89,000 More Acres in Adirondacks Protected from Development

New York State has paid $30 million to preserve 89,000 acres in the Adirondack Park from development, news sources reported Thursday.

APNewsBreak and the New York Times said the conservation easement from the Nature Conservancy establishes perpetual public rights for the timberland, with several snowmobile trails and some new hiking and fishing access. Lumbering will continue.


“It’s a very exciting day for us, and I think a really strategic investment by the state of New York in the Adirondack economy, and really, the tourism economy of the state,” said Michael T. Carr, executive director of the Adirondack chapter of the Nature Conservancy, according to the New York Times.

The Nature Conservancy has worked over the past several years to protect swaths of Adirondacks land once owned by Finch, Pruyn & Co., a paper manufacturer. The environmental group paid $110 million in 2007 to buy 161,000 acres from the company.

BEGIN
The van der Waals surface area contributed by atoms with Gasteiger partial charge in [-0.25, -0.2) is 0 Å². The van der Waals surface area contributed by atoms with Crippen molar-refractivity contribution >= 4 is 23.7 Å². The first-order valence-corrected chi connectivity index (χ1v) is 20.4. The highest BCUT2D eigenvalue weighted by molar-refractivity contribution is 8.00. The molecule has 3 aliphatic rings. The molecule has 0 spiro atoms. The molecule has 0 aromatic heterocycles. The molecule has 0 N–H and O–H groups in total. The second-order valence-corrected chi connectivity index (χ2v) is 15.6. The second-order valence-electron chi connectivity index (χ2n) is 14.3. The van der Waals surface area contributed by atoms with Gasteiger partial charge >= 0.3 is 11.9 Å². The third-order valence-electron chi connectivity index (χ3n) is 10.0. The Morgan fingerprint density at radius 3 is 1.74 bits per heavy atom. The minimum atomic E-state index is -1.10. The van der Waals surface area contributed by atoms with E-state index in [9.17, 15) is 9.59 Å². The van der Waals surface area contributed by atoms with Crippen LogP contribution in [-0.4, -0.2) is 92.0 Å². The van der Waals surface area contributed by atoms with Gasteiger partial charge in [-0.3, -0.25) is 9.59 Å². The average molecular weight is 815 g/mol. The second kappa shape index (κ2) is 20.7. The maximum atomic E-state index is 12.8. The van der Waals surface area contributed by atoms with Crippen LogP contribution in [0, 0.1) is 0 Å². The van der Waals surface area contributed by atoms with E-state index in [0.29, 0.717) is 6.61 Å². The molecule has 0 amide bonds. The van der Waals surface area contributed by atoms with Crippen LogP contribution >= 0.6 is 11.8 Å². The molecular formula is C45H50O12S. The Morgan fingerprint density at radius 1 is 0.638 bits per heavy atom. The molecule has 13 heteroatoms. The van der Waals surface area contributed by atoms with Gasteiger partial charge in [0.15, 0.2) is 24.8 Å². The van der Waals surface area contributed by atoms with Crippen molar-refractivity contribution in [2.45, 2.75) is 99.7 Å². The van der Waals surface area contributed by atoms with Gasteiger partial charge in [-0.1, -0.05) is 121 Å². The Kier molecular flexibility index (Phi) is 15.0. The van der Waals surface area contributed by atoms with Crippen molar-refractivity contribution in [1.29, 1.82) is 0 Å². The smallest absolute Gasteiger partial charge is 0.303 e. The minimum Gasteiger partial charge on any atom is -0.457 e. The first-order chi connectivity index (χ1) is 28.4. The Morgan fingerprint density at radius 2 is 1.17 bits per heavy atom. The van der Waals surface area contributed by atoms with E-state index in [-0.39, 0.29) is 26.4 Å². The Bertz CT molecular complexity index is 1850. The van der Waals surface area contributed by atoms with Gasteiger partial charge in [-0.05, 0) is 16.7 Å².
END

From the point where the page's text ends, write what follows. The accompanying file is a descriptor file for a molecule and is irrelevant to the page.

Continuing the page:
Last year, the nonprofit sold 92,000 of those acres to a Danish pension fund in an agreement allowing selective logging to continue in some areas under strict environmental standards.

Stuart F. Gruskin, executive deputy of New York’s Department of Environmental Conservation, praised the new agreement as a solution to revitalize the North Country economy with tourism opportunities while protecting the lands under sustainable forestry development measures.

The Nature Conservancy plans to sell its remaining 65,000 acres to the state in increments over the coming years, AP said.


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